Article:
1460   1842   1538   9038   1672   1538   1472  1498  1534
      1500   1842   3076   9038   1718   1580   1513  1538  1574
      8960  11052  10766   9038  10263   9438   9038  8998  9034
      9000  11052  10766  18076  10309   9480   9078  9038  9074
Figure 7: L2 Octets Per Packet
     Size  E + P  E + P  E + P  IPTFS  IPTFS  IPTFS  Enet   ESP
      MTU  590    1514   9014   590    1514   9014   any    any
       OH  74     74     74     78     78     78     38     74
       40  2.0M   0.8M   0.1M   27.3M  29.7M  31.0M  14.9M  11.0M
      128  2.0M   0.8M   0.1M   8.5M   9.3M   9.7M   7.5M   6.2M
      256  2.0M   0.8M   0.1M   4.3M   4.6M   4.8M   4.3M   3.8M
      536  2.0M   0.8M   0.1M   2.0M   2.2M   2.3M   2.2M   2.0M
      576  1.0M   0.8M   0.1M   1.9M   2.1M   2.2M   2.0M   1.9M
     1460  678K   812K   138K   747K   812K   848K   834K   814K
     1500  678K   406K   138K   727K   791K   826K   812K   794K
     8960  113K   116K   138K   121K   132K   138K   138K   138K
     9000  113K   116K   69K    121K   131K   137K   138K   137K
Figure 8: Packets Per Second on 10G Ethernet
 Size   E + P   E + P   E + P   IPTFS   IPTFS   IPTFS    Enet     ESP
          590    1514    9014     590    1514    9014     any     any
           74      74      74      78      78      78      38      74
   40   6.51%   2.60%   0.44%  87.30%  94.93%  99.14%  47.62%  35.09%
  128  20.85%   8.32%   1.42%  87.30%  94.93%  99.14%  77.11%  63.37%
  256  41.69%  16.64%   2.83%  87.30%  94.93%  99.14%  87.07%  77.58%
  536  87.30%  34.85%   5.93%  87.30%  94.93%  99.14%  93.38%  87.87%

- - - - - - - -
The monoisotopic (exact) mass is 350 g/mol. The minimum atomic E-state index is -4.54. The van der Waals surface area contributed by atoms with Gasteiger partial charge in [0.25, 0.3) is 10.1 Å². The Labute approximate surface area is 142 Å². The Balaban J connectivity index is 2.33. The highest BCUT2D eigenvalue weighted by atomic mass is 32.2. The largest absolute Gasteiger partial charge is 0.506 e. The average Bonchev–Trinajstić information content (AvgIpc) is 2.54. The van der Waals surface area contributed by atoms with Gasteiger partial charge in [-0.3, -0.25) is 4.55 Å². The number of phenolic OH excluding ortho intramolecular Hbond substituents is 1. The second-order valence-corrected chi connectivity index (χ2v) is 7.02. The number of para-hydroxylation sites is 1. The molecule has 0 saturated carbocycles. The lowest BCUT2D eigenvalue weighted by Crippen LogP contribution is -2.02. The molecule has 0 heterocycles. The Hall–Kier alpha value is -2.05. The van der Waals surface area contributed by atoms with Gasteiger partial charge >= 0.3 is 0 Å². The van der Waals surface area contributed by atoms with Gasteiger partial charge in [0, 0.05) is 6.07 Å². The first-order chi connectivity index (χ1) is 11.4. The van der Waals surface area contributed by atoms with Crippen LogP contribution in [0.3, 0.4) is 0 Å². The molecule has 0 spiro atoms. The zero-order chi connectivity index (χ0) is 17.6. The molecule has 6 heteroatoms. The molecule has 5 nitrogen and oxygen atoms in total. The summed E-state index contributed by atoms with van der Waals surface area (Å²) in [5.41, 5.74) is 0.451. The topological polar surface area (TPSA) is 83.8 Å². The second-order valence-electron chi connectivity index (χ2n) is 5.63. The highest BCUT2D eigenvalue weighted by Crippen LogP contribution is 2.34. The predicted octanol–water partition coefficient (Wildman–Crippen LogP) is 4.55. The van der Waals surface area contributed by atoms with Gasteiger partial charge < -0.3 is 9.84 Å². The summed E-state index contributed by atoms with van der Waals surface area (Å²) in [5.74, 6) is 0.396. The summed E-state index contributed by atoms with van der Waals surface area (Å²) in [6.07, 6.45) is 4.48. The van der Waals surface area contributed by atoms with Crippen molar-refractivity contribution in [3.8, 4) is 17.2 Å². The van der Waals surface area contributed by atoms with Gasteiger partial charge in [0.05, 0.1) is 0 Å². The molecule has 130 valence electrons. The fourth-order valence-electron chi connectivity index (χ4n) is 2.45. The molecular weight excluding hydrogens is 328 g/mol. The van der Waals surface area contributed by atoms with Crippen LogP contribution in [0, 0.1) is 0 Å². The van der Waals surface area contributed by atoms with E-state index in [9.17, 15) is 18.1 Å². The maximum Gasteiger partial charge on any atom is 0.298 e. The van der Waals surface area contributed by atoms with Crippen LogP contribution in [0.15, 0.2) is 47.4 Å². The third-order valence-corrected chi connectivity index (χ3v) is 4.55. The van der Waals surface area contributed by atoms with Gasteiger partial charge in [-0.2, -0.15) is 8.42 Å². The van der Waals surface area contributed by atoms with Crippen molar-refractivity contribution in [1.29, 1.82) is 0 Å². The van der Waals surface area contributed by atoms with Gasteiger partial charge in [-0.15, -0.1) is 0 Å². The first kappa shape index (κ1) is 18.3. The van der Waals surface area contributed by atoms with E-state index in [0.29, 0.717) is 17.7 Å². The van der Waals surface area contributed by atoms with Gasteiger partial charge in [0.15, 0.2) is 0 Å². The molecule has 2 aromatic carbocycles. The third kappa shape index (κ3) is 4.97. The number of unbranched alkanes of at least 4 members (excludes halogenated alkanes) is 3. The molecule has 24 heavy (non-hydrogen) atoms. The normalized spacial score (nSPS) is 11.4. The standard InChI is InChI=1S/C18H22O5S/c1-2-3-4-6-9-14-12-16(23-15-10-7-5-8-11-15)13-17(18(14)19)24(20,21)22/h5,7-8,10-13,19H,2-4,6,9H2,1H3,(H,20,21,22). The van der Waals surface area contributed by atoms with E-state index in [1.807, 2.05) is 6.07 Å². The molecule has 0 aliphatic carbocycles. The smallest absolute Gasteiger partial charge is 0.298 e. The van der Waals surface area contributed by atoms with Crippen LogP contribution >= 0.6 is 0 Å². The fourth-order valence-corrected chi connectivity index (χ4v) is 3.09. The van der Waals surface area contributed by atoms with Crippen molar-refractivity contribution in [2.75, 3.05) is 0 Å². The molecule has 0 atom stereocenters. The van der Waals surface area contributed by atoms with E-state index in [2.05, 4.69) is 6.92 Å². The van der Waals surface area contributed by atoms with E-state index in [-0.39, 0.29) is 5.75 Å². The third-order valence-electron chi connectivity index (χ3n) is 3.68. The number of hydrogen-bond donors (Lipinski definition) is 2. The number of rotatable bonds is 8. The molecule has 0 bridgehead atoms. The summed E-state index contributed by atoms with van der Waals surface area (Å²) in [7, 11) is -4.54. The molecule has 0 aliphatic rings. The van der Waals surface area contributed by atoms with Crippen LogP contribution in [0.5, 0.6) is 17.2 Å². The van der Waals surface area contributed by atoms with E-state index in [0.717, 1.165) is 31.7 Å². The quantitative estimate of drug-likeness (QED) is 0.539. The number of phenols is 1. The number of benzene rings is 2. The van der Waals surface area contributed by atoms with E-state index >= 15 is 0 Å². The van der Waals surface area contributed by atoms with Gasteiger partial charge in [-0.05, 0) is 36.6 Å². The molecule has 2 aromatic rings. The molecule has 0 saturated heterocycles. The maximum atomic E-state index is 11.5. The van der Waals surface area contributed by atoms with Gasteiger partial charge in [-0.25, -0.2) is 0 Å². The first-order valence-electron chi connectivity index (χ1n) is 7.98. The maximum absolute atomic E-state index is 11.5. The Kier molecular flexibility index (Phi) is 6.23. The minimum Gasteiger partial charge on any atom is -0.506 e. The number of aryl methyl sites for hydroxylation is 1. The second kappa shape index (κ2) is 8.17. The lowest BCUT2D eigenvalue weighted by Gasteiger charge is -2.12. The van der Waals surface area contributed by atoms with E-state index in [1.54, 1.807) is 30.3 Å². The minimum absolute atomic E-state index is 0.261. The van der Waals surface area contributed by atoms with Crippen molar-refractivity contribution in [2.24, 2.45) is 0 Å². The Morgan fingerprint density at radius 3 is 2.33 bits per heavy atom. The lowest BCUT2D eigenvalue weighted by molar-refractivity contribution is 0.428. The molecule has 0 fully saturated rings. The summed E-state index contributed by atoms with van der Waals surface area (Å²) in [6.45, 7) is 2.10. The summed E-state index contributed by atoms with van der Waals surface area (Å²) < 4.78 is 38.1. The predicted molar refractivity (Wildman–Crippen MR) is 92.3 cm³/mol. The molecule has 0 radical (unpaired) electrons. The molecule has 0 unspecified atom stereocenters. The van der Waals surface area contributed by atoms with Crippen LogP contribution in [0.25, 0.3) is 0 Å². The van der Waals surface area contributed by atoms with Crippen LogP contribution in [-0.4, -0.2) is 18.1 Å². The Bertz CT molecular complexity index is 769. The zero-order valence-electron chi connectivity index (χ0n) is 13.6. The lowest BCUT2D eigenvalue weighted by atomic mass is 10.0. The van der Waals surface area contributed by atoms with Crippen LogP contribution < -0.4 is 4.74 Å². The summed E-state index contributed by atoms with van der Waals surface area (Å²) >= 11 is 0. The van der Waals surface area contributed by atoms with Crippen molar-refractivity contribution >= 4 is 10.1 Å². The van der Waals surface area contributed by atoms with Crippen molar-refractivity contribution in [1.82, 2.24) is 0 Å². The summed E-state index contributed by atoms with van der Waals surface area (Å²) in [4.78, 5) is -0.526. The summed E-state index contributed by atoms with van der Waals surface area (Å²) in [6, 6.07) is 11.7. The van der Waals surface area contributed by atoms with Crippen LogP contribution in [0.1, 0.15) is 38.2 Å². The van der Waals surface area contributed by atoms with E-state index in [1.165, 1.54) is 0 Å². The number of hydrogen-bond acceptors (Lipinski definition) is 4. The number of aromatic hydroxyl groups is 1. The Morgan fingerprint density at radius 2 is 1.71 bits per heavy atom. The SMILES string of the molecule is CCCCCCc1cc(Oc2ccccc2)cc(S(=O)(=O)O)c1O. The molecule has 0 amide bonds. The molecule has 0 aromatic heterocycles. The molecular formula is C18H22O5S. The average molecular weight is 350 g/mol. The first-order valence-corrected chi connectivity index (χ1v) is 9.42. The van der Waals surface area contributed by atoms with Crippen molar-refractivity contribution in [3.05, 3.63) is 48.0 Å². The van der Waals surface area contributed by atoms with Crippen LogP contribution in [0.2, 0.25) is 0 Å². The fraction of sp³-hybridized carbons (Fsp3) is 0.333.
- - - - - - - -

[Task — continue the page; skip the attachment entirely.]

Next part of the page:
576  46.91%  37.45%   6.37%  87.30%  94.93%  99.14%  93.81%  88.62%
 1460  79.26%  94.93%  16.15%  87.30%  94.93%  99.14%  97.46%  95.18%
 1500  81.43%  48.76%  16.60%  87.30%  94.93%  99.14%  97.53%  95.30%
 8960  81.07%  83.22%  99.14%  87.30%  94.93%  99.14%  99.58%  99.18%
 9000  81.43%  83.60%  49.79%  87.30%  94.93%  99.14%  99.58%  99.18%
Figure 9: Percentage of Bandwidth on 10G Ethernet

A sometimes unexpected result of using IP-TFS (or any packet aggregating tunnel) is that, for small to medium sized packets, the available bandwidth is actually greater than native Ethernet. This is due to the reduction in Ethernet framing overhead. This increased bandwidth is paid for with an increase in latency. This latency is the time to send the unrelated octets in the outer tunnel frame. The following table illustrates the latency for some common values on a 10G Ethernet link. The table also includes latency introduced by padding if using ESP with padding.

                     ESP+Pad  ESP+Pad  IP-TFS   IP-TFS
                     1500     9000     1500     9000

                 40  1.14 us  7.14 us  1.17 us  7.17 us
                128  1.07 us  7.07 us  1.10 us  7.10 us
                256  0.97 us  6.97 us  1.00 us  7.00 us
                536  0.74 us  6.74 us  0.77 us  6.77 us
                576  0.71 us  6.71 us  0.74 us  6.74 us
               1460  0.00 us  6.00 us  0.04 us  6.04 us
               1500  1.20 us  5.97 us  0.00 us  6.00 us
Figure 10: Added Latency

Notice that the latency values are very similar between the two solutions; however, whereas IP-TFS provides for constant high bandwidth, in some cases even exceeding native Ethernet, ESP with padding often greatly reduces available bandwidth.

Appendix D. Acknowledgements

We would like to thank Don Fedyk for help in reviewing and editing this work.

Appendix E. Contributors

The following people made significant contributions to this document.

   Lou Berger
   LabN Consulting, L.L.C.


Author's Address

Christian Hopps
LabN Consulting, L.L.C.